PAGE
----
Businesses must act now to avoid a cyber-security skills deficit

David Emm
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Computer Hackers Meet For Annual Congress
Research found that just over half of under-25s across the globe consider the ability to hack computers an “impressive” skill to possess. (Source: Getty)
n unnamed 17-year-old computer hacker from Devon has now pleaded guilty to seven charges under the Computer Misuse Act for hacking the British telco TalkTalk earlier this year.

Unfortunately he is not alone. He is just one example of tech-savvy teens in need of guidance.

Safeguarding critical systems and networks is becoming more important for businesses than ever before. Encouraging tech-savvy young people to join the next generation of cyber-security warriors needs to be front of mind too, if companies are to face up to the burgeoning skills gap that needs to be closed.

But are businesses providing a clear path and motivation for them to turn their innate curiosity and technical ability into a source for fighting cybercrime?

Recent cases such as the above would suggest not, with many young people tempted to use their skills for criminal intent, by engaging in the development, rather than the prevention, of cyber-threats.

The skills shortfall

In the wake of high-profile hacks such as those on Yahoo, Sony and Sage, businesses are increasing their spending on security. However, this isn’t translating into developing the necessary resources and skills to fight cyber-threats long term.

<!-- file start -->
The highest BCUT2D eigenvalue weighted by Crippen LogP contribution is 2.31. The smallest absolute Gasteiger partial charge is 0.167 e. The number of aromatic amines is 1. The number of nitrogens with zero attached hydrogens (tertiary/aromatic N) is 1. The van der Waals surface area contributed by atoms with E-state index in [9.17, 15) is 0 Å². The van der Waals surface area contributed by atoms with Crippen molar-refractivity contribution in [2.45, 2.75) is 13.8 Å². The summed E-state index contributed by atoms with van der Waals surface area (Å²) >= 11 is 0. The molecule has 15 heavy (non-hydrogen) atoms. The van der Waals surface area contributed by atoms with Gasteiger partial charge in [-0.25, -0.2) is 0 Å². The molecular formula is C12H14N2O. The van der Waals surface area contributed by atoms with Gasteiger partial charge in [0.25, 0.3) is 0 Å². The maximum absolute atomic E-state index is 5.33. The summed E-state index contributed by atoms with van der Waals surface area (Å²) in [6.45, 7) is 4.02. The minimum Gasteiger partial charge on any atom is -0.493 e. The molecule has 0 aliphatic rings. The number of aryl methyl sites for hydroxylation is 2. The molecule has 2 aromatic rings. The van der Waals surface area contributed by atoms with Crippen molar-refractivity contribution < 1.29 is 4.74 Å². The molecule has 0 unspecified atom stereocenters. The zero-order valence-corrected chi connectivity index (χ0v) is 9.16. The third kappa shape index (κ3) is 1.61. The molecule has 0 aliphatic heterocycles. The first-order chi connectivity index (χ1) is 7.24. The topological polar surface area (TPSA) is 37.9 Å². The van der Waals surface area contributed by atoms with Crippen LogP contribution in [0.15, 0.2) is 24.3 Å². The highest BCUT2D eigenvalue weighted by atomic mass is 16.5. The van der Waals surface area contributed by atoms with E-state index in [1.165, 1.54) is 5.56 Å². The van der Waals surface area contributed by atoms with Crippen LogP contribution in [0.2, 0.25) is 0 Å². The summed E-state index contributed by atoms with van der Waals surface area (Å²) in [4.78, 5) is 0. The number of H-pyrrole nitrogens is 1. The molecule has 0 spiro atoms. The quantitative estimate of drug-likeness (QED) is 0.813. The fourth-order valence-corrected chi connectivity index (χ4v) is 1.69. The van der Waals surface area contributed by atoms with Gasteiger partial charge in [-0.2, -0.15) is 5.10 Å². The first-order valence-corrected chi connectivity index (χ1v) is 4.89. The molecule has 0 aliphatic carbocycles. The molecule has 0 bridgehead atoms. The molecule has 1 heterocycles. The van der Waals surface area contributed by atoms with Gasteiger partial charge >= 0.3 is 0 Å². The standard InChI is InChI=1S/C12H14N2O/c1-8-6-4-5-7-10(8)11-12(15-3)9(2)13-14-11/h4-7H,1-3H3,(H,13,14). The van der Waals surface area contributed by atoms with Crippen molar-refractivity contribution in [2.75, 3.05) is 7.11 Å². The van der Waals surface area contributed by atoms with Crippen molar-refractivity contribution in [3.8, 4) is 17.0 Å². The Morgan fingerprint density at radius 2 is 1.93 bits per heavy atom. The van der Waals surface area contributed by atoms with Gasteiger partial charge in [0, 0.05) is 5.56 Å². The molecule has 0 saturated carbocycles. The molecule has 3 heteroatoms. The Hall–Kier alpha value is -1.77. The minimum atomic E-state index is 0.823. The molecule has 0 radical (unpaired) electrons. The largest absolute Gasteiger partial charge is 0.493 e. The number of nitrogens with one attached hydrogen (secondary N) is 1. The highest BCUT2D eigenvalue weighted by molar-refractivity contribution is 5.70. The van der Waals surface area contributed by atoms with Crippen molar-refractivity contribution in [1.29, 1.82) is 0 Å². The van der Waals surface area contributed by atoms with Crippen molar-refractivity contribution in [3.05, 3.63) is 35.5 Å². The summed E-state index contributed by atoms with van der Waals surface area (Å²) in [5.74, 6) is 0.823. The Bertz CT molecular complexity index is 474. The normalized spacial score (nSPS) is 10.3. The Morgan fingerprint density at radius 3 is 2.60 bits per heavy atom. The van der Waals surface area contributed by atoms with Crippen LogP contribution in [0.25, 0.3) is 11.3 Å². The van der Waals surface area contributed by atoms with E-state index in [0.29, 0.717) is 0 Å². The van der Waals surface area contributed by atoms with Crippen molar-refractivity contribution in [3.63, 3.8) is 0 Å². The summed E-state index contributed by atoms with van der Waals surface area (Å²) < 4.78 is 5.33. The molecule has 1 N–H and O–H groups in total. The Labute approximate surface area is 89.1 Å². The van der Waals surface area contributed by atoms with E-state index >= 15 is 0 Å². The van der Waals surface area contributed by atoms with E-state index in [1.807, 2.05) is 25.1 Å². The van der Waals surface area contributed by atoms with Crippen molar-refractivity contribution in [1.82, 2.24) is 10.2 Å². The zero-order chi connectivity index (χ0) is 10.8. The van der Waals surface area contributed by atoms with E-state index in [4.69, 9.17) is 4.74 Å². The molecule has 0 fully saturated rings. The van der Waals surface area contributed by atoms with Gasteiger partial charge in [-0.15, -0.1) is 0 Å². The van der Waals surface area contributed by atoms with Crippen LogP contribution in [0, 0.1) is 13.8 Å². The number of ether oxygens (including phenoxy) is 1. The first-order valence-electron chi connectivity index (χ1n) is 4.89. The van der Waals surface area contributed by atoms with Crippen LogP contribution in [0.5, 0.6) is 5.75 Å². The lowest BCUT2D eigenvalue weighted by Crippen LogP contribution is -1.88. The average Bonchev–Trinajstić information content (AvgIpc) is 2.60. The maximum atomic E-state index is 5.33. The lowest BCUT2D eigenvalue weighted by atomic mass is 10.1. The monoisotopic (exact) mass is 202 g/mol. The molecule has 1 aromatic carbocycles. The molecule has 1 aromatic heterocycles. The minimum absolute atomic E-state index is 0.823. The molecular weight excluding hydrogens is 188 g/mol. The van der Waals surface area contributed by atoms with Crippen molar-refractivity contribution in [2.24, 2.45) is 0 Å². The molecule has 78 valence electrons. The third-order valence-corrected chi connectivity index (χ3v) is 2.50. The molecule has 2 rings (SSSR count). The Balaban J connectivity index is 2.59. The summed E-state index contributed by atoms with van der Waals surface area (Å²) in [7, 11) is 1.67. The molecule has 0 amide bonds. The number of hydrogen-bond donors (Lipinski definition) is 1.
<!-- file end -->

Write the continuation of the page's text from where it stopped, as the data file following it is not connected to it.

According to Frost & Sullivan’s Global Information Security Workforce study, by 2020 the shortfall of qualified cyber-security professionals is expected to reach some 1.5m.

But the effects are being felt now, with just under half (48 per cent) of cyber-security staff citing a shortage of professionals as a key reason for data breaches and for “heavily impacting” customers.

The next generation

Recent research conducted by Kaspersky found that just over half (57 per cent) of under-25s across the globe consider the ability to hack computers an “impressive” skill to possess.

The same survey found that one in five under-25s (20 per cent) knew people who were actively engaged in criminal cyber-activities such as hacking, rising incrementally to just below a quarter (23 per cent) of 18 year olds.

The dark side

So how can businesses build on this obvious interest before it leads bright and inquisitive minds to dabble in the dark side, and use their skills for criminal gain?

A key part of the problem is the failure by businesses to provide a clear route into a career in cyber-security. What is needed now more than ever is a joined up approach between employers and education, to equip and develop the skills of a tech-hungry generation.

It must be easier and more attractive for these skilled young people to enter the field, before they’re led astray. Although businesses complain that new entrants do not have the hands-on cyber-security skills and the experience they need, very few currently offer entry-level roles or internships that can help harness talent and develop those skills. This needs to change.

The always-on, younger generation has the highest awareness of cyber-risk, but is also the most likely to engage in high risk cyber-activity. The interests of these people need to be channelled now, encouraging them to use their cyber-skills for the greater good, before it’s too late and too many of them are drawn to the “dark” side.

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